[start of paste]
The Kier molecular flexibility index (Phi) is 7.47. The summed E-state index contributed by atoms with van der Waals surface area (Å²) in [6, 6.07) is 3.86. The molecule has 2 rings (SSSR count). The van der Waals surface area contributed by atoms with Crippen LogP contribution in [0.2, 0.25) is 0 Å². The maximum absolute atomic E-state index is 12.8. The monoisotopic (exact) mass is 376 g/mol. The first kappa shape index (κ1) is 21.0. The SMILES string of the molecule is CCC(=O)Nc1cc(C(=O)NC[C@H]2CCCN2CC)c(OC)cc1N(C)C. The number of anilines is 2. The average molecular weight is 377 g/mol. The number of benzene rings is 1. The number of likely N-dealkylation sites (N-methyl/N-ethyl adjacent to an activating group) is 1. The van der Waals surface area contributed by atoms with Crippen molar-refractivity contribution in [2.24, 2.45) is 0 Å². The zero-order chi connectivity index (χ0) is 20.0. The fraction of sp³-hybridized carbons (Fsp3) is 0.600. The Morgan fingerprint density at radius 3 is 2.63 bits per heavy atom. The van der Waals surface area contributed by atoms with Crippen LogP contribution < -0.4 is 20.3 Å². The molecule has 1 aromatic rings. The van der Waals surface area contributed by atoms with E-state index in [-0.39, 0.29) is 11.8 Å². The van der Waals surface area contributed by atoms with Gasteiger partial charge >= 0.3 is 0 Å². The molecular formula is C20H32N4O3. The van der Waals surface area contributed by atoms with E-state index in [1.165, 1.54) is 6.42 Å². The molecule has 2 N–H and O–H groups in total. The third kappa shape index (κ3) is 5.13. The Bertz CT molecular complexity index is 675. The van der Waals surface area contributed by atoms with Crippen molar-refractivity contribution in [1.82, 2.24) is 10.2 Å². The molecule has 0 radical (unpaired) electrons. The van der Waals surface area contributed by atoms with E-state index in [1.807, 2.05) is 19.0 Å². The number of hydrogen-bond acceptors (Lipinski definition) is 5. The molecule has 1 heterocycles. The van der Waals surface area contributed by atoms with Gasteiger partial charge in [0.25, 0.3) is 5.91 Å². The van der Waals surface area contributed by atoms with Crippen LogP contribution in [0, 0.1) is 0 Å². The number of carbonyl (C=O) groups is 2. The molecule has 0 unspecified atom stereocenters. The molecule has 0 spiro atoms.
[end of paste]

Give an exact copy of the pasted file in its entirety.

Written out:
The Kier molecular flexibility index (Phi) is 7.47. The summed E-state index contributed by atoms with van der Waals surface area (Å²) in [6, 6.07) is 3.86. The molecule has 2 rings (SSSR count). The van der Waals surface area contributed by atoms with Crippen LogP contribution in [0.2, 0.25) is 0 Å². The maximum absolute atomic E-state index is 12.8. The monoisotopic (exact) mass is 376 g/mol. The first kappa shape index (κ1) is 21.0. The SMILES string of the molecule is CCC(=O)Nc1cc(C(=O)NC[C@H]2CCCN2CC)c(OC)cc1N(C)C. The number of anilines is 2. The average molecular weight is 377 g/mol. The number of benzene rings is 1. The number of likely N-dealkylation sites (N-methyl/N-ethyl adjacent to an activating group) is 1. The van der Waals surface area contributed by atoms with Crippen molar-refractivity contribution in [2.24, 2.45) is 0 Å². The zero-order chi connectivity index (χ0) is 20.0. The fraction of sp³-hybridized carbons (Fsp3) is 0.600. The Morgan fingerprint density at radius 3 is 2.63 bits per heavy atom. The van der Waals surface area contributed by atoms with Crippen LogP contribution < -0.4 is 20.3 Å². The molecule has 1 aromatic rings. The van der Waals surface area contributed by atoms with E-state index in [-0.39, 0.29) is 11.8 Å². The van der Waals surface area contributed by atoms with Gasteiger partial charge >= 0.3 is 0 Å². The molecular formula is C20H32N4O3. The van der Waals surface area contributed by atoms with E-state index in [1.165, 1.54) is 6.42 Å². The molecule has 2 N–H and O–H groups in total. The third kappa shape index (κ3) is 5.13. The Bertz CT molecular complexity index is 675. The van der Waals surface area contributed by atoms with Crippen molar-refractivity contribution in [1.82, 2.24) is 10.2 Å². The molecule has 0 radical (unpaired) electrons. The van der Waals surface area contributed by atoms with E-state index in [1.807, 2.05) is 19.0 Å². The number of hydrogen-bond acceptors (Lipinski definition) is 5. The molecule has 1 heterocycles. The van der Waals surface area contributed by atoms with Gasteiger partial charge in [0.25, 0.3) is 5.91 Å². The van der Waals surface area contributed by atoms with Crippen LogP contribution in [0, 0.1) is 0 Å². The number of carbonyl (C=O) groups is 2. The molecule has 0 unspecified atom stereocenters. The molecule has 0 spiro atoms.